Further, Mr Vajpayee said there had been a massive deregulation to ensure investment opportunities in infrastructure. India had a world class information technology policy. The IT and other knowledge based enterprises offered the greatest opportunity for a mutually beneficial partnership between Indian and American business.

India enjoyed the professional manpower to truly maximise the benefit from the new economy. The number of IT professionals were being doubled in one year and tripled in three years.

Collaboration between Indian and American educational institutions would be encouraged for joint research and training. Private and NRI investment in education — especially in technical and higher education — would be promoted.

There was total deregulation in the telecom sector and a Telecom Convergence Bill was in the offing. The government was also considering how best to deregulate cellular telephony completely.

The Prime Minister drew attention to the 13,000 km of improved and expanded national highway in the next seven years, corporatisation of ports and private participation in port buildings being welcomed and according high priority to financial sector reforms.

Mr Vajpayee said disinvestment had received the government’s close attention. “We now have a credible disinvestment programme. During the course of this year there will be a significant disinvestment of some major companies covering the sectors of oil, telecom, airlines and hotels.”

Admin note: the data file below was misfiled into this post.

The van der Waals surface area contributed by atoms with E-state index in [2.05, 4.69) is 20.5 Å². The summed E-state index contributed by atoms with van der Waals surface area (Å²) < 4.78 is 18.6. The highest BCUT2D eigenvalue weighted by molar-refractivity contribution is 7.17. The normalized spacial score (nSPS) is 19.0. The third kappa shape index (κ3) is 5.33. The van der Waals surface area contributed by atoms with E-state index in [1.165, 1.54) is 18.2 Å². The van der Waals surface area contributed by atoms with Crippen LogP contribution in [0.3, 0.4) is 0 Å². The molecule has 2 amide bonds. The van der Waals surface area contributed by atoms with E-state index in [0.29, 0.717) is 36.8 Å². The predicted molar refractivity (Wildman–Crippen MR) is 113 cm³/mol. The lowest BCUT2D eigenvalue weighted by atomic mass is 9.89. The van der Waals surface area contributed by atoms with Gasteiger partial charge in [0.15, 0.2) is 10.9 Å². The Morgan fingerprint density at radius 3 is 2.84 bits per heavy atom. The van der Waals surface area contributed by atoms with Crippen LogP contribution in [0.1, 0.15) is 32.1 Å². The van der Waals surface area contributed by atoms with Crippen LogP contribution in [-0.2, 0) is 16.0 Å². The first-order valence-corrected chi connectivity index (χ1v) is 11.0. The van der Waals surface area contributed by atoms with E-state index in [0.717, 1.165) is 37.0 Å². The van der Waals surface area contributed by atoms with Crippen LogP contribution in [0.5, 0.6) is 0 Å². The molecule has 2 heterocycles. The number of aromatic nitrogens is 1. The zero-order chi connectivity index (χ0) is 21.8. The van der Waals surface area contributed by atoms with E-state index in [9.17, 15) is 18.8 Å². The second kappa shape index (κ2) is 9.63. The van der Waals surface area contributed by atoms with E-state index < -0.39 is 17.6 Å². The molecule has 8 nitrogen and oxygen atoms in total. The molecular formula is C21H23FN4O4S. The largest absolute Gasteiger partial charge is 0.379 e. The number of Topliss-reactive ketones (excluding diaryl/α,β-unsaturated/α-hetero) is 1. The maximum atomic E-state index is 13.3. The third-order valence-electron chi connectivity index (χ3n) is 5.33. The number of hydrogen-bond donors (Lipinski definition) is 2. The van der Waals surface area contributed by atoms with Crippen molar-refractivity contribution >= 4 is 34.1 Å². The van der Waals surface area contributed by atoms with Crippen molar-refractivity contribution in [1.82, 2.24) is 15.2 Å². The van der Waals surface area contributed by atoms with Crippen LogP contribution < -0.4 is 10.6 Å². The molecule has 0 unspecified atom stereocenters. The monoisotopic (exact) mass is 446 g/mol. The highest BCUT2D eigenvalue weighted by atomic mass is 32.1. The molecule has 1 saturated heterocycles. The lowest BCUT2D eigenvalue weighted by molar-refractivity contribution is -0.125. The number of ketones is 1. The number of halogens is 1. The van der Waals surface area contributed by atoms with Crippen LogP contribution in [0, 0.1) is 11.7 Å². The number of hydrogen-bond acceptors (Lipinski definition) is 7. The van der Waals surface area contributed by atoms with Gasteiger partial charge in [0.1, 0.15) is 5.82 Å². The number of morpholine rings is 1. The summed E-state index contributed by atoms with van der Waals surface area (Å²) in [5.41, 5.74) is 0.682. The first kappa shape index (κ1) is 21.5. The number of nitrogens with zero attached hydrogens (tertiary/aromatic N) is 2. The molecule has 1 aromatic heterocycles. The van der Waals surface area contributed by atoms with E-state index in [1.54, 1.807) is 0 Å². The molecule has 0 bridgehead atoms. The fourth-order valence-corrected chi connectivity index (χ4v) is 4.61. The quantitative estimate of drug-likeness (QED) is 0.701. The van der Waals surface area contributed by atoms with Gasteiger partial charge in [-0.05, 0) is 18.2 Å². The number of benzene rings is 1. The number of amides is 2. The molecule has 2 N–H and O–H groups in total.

He declared that the resources realised would be mainly utilised to retire debt or to meet social sector obligations. He was candid in acknowledging that serious problems did exist in many areas, particularly long-term fiscal management. Simultaneously, tax reforms required urgent attention as well, and the Double Taxation Treaty must be revised.

In his own style, Mr Vajpayee, in extending an unhindered invitation to American business to be an active participant in India’s economic development, said: “In short, there are enormous opportunities. There are, no doubt, problems and risks of investment. I, however, venture to suggest that the opportunities far outweigh the risks. The problems and risks will ease with opportunity and create a conducive environment to grow,” he added.

In seeking the partnership of American business in fostering the change for India’s prosperity and realising the common dream, the Prime Minister declared, “We are determined to ensure that the benefits of reforms do not bypass the common man.”


PM arrives in Washington

WASHINGTON, Sept 13 (PTI) — Prime Minister Atal Behari Vajpayee arrived here today from New York on his first official visit amidst a new warmth in Indo-US ties and American concern over the situation in Kashmir where it wants an immediate ceasefire.

The four-day visit of Vajpayee is viewed by both sides as an opportunity to build on the successful visit of President Bill Clinton to India six months ago. Terms like “natural allies” and “shared vision” are being liberally used by officials on both sides.

On the eve of Mr Vajpayee’s arrival, the US concerns over the situation in the sub-continent were made amply clear by a spokesman of Clinton’s National Security Council who said Kashmir would be among the many things that the two leaders would talk about.